You can save even more if you opt for the original Mavic Pro at £860. Or if you don’t mind sacrificing flight time, the even more compact Mavic Air is available from around £720. Beginners seeking their 4K thrills in an even more lightweight package, however, might want to consider the Parrot Anafi, which offers 4K HDR recording for around £550.
Lastly, in the other direction along the price scale, you have the Mavic 2 Pro. Launched alongside the Mavic 2 Zoom, the Mavic 2 Pro is essentially the same drone but with a Hasselblad camera slung beneath it with a 1in sensor, adjustable aperture and the ability to record 10-bit HDR and 10-bit Dlog-M video.
DJI Mavic 2 Zoom review: Camera features
Why should you choose the Mavic 2 Zoom over its competitors, then? For me, it’s because it strikes the perfect balance between the more expensive Mavic 2 Pro with its semi-pro aspirations and its less fully featured siblings like the Mavic Air and Spark.
The price is just right and the camera’s new optical zoom facility adds enough to make it more attractive than cheaper rivals. More than that, though, it’s the camera that’s at the heart of everything good the Mavic 2 Zoom does. It lets you get closer to the action without any loss in quality and, importantly, allows you to zoom super smoothly, so with a bit of practise you can create fluid, professional-looking shots.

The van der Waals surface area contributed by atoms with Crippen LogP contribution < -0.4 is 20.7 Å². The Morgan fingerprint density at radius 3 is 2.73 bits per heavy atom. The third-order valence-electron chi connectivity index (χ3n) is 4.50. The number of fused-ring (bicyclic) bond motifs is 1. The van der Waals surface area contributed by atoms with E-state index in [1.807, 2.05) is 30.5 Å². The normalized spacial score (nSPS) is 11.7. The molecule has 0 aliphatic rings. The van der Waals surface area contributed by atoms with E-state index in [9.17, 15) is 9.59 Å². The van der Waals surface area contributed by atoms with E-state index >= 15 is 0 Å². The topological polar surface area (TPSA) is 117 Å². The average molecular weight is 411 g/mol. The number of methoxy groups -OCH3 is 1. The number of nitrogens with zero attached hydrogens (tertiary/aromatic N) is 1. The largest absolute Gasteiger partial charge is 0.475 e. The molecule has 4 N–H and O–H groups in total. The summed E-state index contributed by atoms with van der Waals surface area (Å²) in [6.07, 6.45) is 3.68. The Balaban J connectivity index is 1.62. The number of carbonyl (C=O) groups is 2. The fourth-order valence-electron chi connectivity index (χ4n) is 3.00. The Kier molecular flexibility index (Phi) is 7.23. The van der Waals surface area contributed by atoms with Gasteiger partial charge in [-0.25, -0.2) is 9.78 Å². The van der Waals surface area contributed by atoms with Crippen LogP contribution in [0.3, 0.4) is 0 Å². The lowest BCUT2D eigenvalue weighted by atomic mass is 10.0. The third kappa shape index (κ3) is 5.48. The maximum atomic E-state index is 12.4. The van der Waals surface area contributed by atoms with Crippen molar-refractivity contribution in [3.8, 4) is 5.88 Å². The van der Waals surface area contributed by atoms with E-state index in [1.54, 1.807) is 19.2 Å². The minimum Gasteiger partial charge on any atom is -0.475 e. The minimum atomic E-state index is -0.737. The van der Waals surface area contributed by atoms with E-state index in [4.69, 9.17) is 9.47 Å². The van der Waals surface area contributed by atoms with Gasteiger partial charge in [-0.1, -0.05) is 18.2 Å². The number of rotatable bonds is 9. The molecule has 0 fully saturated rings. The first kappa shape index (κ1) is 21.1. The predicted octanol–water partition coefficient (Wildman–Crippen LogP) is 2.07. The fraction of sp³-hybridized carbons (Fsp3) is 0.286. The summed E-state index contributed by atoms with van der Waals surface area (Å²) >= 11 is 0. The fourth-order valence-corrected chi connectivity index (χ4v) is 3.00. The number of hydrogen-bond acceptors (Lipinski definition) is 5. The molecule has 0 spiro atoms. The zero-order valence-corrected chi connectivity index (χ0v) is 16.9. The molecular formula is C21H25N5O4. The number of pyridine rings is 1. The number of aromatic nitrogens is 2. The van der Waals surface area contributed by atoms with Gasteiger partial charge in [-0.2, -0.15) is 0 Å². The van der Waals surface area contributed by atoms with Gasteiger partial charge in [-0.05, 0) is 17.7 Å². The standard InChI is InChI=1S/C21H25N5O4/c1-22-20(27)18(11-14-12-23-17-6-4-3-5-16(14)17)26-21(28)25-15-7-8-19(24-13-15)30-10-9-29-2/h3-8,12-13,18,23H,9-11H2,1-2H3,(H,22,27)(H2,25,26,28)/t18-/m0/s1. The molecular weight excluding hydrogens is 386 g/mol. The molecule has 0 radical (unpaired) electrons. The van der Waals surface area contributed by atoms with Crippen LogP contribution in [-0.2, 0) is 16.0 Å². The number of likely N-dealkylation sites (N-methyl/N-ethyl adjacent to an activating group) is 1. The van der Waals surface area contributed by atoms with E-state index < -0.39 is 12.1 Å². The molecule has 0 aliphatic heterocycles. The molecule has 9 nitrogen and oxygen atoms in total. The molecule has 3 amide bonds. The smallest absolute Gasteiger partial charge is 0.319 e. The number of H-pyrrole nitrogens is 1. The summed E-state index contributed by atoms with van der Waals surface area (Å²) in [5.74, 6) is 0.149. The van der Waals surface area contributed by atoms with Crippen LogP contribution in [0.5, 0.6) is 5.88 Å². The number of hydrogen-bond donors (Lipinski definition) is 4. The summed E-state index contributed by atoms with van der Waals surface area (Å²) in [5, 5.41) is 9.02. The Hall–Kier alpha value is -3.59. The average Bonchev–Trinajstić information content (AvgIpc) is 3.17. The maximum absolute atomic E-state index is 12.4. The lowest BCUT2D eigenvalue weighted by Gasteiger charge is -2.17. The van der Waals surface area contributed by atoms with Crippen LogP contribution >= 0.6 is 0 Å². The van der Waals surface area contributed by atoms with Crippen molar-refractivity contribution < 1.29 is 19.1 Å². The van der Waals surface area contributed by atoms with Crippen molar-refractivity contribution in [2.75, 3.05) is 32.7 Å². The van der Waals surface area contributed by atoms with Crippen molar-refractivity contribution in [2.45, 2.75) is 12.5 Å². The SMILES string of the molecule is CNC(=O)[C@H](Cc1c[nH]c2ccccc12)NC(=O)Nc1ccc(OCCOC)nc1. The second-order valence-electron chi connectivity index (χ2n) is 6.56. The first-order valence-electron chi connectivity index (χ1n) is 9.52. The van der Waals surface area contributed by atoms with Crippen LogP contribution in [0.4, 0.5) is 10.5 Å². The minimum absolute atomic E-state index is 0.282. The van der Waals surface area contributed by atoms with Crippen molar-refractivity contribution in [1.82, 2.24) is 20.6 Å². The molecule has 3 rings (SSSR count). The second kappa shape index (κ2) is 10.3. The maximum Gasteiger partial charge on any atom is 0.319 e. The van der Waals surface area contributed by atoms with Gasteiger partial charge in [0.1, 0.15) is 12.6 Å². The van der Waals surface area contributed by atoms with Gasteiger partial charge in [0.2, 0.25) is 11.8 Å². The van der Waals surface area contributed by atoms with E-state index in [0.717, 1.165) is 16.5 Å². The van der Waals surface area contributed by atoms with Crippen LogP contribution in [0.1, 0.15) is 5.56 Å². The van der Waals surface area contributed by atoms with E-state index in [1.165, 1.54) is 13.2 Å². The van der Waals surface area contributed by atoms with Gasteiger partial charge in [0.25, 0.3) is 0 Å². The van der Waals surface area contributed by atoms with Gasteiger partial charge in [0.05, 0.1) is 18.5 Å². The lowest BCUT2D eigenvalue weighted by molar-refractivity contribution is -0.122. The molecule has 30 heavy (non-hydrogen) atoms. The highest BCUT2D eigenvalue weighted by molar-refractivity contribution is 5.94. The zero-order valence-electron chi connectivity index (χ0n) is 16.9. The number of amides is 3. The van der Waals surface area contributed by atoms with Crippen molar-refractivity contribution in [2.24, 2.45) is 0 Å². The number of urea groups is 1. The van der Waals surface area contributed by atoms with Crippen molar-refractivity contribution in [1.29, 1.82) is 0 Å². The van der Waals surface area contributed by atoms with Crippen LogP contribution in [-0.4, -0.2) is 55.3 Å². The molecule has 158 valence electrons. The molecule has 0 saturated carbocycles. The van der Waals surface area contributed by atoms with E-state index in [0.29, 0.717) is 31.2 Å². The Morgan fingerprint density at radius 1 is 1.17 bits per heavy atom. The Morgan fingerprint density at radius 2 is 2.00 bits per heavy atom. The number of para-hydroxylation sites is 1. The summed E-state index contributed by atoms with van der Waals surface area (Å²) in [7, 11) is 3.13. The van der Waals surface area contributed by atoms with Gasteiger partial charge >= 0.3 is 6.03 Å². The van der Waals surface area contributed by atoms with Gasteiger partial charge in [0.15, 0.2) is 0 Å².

That’s not all, though. DJI has also used the zoom to boost the drone’s selection of automated image and video capture modes. In 4K the zoom is limited to 2X optical, but it is possible to zoom by up to 4x, also lossless, by dropping the resolution to 1080p. To be honest, you could shoot in 4K and crop using your video editing software to achieve the same effect, but for a quick and dirty zoom it’s pretty effective.
The new super-resolution mode uses the optical zoom to capture a series of images and overlay and stitch them together to create huge 40-megapixel aerial tapestries. The Mavic 2 Zoom also has Dolly Zoom mode that creates a cinematic change in perspective by zooming into a subject at the same rate as the drone flies away.
Possibly the most exciting new camera mode, though, is Hyperlapse which allows users to create automated moving time-lapse images by shooting a series of RAW images at regular intervals along a set path of movement. This isn’t the easiest feature to get to grips with. In circle mode (one of three different modes), I found it wouldn’t let me shoot unless I was flying a certain distance from the subject I wanted to circle around.